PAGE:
Due to small sample size and the exceptional variability observed in our male moles in the spring, no statistical tests were conducted. However, in keeping with prior observations, there was a tendency for spring males to display higher concentrations of testosterone than males sampled in the autumn. antibiotic levaquin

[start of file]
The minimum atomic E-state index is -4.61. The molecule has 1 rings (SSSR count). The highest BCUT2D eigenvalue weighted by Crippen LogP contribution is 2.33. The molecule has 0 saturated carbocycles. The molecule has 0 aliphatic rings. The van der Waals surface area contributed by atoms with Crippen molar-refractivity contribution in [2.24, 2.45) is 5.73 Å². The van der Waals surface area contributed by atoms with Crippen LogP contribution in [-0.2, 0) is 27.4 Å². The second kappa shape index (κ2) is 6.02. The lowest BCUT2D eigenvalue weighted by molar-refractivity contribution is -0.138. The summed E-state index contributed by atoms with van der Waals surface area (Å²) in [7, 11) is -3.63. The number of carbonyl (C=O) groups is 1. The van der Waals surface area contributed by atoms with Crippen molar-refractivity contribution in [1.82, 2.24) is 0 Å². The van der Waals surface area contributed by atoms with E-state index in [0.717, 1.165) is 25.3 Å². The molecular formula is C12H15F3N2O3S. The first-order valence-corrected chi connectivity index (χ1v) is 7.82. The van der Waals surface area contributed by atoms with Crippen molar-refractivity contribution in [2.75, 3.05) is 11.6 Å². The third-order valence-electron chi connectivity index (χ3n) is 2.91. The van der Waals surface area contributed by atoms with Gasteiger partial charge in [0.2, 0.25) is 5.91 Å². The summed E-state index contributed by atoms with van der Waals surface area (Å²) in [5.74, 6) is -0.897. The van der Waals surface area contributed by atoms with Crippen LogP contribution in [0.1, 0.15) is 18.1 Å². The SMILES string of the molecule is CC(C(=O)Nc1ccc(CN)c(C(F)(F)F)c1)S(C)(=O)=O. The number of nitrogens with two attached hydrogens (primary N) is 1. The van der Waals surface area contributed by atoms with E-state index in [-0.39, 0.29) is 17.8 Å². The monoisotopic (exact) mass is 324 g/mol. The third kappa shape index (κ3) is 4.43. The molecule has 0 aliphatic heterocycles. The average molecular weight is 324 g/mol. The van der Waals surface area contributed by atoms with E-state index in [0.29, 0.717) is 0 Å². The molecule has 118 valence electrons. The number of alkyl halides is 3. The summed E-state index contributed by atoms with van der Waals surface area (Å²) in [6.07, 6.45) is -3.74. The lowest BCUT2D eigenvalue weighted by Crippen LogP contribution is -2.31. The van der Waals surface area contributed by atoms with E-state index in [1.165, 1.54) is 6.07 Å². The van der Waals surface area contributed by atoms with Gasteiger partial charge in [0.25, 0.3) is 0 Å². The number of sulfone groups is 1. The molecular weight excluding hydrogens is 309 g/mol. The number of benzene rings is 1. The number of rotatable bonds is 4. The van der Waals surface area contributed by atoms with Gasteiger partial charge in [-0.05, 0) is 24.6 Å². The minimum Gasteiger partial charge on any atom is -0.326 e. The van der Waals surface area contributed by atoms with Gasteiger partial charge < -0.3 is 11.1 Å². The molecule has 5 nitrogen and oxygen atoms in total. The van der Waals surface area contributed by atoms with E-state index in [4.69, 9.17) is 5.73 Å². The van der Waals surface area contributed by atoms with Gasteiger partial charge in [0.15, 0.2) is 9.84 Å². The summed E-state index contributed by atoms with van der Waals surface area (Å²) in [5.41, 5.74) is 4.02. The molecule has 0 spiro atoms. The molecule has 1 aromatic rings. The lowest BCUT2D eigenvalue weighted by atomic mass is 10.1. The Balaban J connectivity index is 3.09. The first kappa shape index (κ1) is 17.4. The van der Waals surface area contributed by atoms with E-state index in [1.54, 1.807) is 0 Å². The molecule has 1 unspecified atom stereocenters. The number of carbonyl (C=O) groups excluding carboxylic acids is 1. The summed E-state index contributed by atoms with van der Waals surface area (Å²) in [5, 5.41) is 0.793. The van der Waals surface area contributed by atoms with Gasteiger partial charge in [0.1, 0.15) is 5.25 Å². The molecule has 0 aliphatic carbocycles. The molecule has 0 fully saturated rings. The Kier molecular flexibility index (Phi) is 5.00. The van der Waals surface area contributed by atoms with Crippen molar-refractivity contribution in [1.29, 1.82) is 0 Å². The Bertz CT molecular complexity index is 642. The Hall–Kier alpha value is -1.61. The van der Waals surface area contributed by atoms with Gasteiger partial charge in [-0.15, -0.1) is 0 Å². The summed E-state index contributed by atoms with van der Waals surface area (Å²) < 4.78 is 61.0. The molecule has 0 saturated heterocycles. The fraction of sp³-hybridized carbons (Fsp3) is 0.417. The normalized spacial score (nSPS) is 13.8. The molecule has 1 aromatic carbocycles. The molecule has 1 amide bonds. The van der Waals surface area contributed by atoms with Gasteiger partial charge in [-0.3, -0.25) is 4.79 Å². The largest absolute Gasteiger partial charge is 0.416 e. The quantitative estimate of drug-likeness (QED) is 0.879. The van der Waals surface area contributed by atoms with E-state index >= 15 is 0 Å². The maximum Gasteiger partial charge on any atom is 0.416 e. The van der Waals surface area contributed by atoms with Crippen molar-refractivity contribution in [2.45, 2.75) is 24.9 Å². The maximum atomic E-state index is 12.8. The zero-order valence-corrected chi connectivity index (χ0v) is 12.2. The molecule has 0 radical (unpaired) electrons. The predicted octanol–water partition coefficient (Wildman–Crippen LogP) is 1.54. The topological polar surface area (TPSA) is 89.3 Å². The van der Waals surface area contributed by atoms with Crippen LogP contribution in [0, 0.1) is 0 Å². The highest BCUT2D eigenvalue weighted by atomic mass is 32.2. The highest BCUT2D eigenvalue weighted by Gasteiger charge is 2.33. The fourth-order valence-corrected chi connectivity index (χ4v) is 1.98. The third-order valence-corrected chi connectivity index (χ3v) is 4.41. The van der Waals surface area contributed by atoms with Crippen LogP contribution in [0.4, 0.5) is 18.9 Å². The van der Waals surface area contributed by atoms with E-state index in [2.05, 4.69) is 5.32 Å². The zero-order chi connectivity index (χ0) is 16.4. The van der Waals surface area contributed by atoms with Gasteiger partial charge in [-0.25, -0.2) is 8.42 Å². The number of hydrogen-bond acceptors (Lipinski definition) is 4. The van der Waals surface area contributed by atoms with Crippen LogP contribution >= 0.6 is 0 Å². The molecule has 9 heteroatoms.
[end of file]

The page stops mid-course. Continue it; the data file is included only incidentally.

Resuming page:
To determine whether the elevated levels of circulating testosterone observed in autumn females were attributable simply to the growth of the interstitial gland, or were also the result of an increase in the ability of the Leydig cells to synthesize testosterone, we assayed testosterone concentration in gonadal homogenates. Ovotestes from reproductively inactive females contained significantly more testosterone per milligram of protein than ovotestes from pregnant females in spring (p < 0.01, Table 1). Although the ovarian portion of ovotestes collected in spring is larger than that of ovotestes collected in autumn, the increase in ovarian tissue was not sufficient, relative to the size of the interstitial gland, to account for the lesser testosterone content per milligram of protein observed for these ovotestes.